# 16.5: Getting Acquainted with Entropy

- Page ID
- 49565

You can experience directly the mass, volume, or temperature of a substance, but you cannot experience its entropy. Consequently you may have the feeling that entropy is somehow less real than other properties of matter. We hope to show in this section that it is quite easy to predict whether the entropy under one set of circumstances will be larger than under another set of circumstances, and also to explain why. With a little practice in making such predictions in simple cases you will acquire an intuitive feel for entropy and it will lose its air of mystery.

The entropy of a substance depends on two things: first, the *state* of a substance—its temperature, pressure, and amount; and second, how the substance is *structured* at the molecular level. We will discuss how *state* properties affect entropy first.

**Temperature** As we saw in the last section, there should be only one way of arranging the energy in a perfect crystal at 0 K. If *W* = 1, then *S* = *k* ln *W* = 0; so that the *entropy should be zero at the absolute zero of temperature*. This rule, known as the **third law of thermodynamics**, is obeyed by all solids unless some randomness of arrangement is accidentally “frozen” into the crystal. As energy is fed into the crystal with increasing temperature, we find that an increasing number of alternative ways of dividing the energy between the atoms become possible. *W* increases, and so does *S*. Without exception the entropy of any pure substance *always increases with temperature*.

**Volume and Pressure** We argued earlier that when a gas doubles its volume, the number of ways in which the gas molecules can distribute themselves in space is enormously increased and the entropy increases by 5.76 J K^{–1}. More generally the entropy of a gas always *increases with increasing volume* and *decreases with increasing pressure*. In the case of solids and liquids the volume changes very little with the pressure and so the entropy also changes very little.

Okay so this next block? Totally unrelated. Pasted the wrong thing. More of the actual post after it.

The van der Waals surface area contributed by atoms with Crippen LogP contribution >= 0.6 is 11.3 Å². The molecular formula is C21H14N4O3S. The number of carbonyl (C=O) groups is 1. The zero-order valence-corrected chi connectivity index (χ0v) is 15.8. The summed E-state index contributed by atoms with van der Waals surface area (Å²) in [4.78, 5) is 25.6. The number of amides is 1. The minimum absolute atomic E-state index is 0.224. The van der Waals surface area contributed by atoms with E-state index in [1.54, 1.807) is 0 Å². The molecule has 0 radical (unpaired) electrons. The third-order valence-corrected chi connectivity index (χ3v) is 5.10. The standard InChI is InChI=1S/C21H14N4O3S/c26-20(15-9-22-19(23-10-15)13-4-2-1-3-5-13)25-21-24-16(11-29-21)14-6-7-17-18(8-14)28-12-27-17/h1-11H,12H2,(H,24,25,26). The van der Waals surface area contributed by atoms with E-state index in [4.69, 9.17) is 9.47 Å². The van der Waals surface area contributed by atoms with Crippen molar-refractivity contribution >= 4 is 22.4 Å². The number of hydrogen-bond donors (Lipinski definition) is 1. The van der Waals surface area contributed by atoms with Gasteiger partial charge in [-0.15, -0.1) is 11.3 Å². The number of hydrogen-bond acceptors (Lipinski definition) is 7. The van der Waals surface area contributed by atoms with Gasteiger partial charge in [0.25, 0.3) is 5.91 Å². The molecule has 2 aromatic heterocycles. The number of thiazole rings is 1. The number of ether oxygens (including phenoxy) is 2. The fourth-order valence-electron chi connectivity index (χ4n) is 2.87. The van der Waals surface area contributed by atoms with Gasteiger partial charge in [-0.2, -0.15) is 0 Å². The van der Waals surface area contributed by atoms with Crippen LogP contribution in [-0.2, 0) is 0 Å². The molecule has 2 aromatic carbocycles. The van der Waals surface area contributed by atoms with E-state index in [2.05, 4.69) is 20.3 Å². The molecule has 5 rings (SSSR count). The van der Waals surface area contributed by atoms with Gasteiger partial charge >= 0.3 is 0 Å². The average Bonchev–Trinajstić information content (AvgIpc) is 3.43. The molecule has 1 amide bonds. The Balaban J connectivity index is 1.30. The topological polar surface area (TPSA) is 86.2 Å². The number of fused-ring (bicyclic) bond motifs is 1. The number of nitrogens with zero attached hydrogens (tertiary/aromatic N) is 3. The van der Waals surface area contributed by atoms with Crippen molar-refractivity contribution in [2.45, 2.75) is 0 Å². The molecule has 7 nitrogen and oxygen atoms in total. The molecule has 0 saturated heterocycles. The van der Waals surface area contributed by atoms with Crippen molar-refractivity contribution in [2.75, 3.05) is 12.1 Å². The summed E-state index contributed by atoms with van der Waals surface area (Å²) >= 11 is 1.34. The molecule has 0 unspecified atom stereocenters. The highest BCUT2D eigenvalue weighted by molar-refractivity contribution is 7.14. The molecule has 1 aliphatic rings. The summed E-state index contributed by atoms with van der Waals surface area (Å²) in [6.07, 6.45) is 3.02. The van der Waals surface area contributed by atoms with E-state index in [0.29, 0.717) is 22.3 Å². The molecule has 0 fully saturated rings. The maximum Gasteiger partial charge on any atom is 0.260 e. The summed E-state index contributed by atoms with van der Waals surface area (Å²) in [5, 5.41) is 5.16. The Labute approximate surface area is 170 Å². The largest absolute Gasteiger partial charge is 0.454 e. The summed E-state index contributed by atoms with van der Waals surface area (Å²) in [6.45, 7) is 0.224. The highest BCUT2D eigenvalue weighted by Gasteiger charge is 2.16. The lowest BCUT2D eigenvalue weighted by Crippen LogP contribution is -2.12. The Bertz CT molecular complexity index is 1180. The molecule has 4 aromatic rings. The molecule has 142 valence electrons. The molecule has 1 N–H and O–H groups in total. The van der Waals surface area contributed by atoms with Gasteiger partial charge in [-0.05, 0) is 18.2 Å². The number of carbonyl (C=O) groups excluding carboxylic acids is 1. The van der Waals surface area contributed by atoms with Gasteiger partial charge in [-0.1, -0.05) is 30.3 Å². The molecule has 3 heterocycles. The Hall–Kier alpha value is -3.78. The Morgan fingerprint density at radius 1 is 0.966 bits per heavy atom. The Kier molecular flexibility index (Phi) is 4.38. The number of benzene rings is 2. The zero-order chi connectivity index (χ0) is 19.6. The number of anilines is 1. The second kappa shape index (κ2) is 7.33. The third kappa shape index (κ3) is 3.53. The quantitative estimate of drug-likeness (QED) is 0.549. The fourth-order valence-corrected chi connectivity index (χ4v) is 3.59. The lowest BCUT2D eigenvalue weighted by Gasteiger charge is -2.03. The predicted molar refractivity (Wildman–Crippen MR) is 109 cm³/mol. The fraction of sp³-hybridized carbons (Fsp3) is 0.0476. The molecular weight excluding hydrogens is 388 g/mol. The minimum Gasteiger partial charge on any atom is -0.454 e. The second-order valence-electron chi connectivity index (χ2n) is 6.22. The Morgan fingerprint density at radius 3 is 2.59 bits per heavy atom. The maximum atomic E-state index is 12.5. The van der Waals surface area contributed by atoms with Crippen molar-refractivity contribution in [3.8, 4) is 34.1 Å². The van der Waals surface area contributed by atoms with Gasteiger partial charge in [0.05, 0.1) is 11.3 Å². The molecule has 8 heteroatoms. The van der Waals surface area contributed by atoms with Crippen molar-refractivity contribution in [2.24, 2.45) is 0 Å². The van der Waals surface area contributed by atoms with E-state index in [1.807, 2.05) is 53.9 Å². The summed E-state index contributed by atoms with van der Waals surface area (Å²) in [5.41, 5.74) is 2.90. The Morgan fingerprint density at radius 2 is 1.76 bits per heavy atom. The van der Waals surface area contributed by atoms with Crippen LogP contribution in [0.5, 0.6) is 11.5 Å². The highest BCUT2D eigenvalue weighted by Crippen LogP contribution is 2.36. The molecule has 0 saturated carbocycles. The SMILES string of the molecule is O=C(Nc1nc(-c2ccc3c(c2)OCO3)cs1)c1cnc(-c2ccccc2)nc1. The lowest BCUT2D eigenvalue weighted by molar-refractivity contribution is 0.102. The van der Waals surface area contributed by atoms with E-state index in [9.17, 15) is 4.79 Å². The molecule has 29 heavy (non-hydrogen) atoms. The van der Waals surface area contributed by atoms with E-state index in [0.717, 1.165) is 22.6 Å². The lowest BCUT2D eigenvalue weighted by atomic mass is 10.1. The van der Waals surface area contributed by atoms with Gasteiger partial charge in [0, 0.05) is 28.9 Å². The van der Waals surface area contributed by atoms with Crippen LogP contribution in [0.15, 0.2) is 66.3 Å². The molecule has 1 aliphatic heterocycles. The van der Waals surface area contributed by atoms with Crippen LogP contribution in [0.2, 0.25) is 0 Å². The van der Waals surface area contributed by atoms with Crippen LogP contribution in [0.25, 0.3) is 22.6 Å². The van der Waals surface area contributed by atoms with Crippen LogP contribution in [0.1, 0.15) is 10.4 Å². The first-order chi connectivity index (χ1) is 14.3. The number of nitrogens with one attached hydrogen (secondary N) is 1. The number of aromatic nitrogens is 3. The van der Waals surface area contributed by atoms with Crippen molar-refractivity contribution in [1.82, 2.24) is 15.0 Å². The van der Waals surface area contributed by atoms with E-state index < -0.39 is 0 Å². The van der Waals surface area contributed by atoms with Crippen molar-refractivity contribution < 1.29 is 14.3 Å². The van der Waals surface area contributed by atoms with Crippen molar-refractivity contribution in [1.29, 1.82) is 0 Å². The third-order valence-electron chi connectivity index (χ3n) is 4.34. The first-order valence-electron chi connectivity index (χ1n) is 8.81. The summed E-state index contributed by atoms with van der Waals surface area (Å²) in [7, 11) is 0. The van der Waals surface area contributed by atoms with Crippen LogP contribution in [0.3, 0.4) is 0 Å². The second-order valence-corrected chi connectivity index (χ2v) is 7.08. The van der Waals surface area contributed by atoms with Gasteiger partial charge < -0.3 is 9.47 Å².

**Amount of Substance** One of the main reasons why the entropy is such a convenient quantity to use is that its magnitude is *proportional to the amount of substance*. Thus the entropy of 2 mol of a given substance is twice as large as the entropy of 1 mol. Properties which behave in this way are said to be **extensive properties**. The mass, the volume, and the enthalpy are also extensive properties, but the temperature, pressure, and thermodynamic probability are not.

### Contributors

Ed Vitz (Kutztown University), John W. Moore (UW-Madison), Justin Shorb (Hope College), Xavier Prat-Resina (University of Minnesota Rochester), Tim Wendorff, and Adam Hahn.